Recently it has been suggested that individuals with ASD are at an increased risk of experiencing potentially traumatic events and being significantly affected by them (Haruvi-Lamdan et al., 2018; Kerns et al., 2015).

Source: Autism Spectrum Disorder and Post-Traumatic Stress Disorder: An unexplored co-occurrence of conditions – Nirit Haruvi-Lamdan, Danny Horesh, Shani Zohar, Meital Kraus, Ofer Golan, 2020


Hannah Gadsby on social anxiety, social exhaustion, routine, masking, autism and gender norms, being perceived as angry, getting feedback, observing patterns, competition, autistic stereotypes, processing time, autistic appreciation of comedy, diagnosis and misdiagnosis, functioning labels, toxic masculinity, thinking in terms of neurobiology instead of gender, eugenics, patriarchal devices, storytelling, comedy and trauma, neurodivergence in comedy, cruelty in comedy, fitting in, shame, failure and success, and religion:

https://rnbn.blog/2020/12/19/2165/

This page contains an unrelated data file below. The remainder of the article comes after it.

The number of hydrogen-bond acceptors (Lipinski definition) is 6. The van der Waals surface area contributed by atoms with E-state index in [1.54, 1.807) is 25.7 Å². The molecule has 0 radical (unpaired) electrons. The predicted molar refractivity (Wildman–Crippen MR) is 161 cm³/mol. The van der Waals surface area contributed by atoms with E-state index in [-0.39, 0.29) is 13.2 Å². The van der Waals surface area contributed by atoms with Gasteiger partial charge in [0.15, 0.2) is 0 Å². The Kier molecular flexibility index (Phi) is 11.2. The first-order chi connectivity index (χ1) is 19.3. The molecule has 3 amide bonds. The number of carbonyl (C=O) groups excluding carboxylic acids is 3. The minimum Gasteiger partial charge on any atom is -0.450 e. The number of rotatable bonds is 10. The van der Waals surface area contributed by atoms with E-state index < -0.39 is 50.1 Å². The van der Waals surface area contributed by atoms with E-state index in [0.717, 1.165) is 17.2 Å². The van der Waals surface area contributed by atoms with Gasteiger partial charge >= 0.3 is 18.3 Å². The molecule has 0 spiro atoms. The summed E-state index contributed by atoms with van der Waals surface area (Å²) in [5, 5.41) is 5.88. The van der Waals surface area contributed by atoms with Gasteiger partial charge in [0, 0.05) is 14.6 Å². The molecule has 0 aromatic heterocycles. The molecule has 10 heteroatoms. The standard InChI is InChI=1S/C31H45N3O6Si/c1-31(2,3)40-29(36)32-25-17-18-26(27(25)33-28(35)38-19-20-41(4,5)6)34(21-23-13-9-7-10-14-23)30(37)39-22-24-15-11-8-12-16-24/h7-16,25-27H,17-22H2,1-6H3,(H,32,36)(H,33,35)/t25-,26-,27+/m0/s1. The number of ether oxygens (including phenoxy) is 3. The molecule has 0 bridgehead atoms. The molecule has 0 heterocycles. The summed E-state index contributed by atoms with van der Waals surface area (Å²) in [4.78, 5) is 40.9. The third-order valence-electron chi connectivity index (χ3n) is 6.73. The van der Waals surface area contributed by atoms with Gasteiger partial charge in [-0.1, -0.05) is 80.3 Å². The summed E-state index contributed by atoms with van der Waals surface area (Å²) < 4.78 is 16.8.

Selected quote:

What is yourself? It’s a way of being in the world that doesn’t feel exhausting.


I discovered “Uncomfortable Labels: My Life as a Gay Autistic Trans Woman” through the Queer ERG at work. Here’s a selection on internet socialization:

https://rnbn.blog/2020/12/19/2169/

I added that to my “Written communication is the great social equalizer” post:

https://rnbn.blog/2020/12/21/2173/

And another relatable quote, this one on isolation and sensory overwhelm:

Overwhelm and Isolation: It’s pretty hard to feel alone in a world this constantly loud.

The whole book is full of relatable moments.


Currently reading:

Selected quotes.


What DEI stuff are y’all reading and blogging?

Just Sayin’

Design for real life.

Design for pluralism.

Solve for the infinity.

Foreground complexity as the baseline.

Multiplicities are an intention: We build the best collaboration, the deepest learning, when we expand the opportunities for complex vision.


Design is tested at the edges.

Compassion is not coddling.


Human cognitive diversity exists for a reason; our differences are the genius – and the conscience – of our species.

To face the challenges of the future, we’ll need the problem-solving abilities of different types of minds working together.

Neurodiversity may be every bit as crucial for the human race as biodiversity is for life in general.

Difference is not our deficit; it’s our operating system.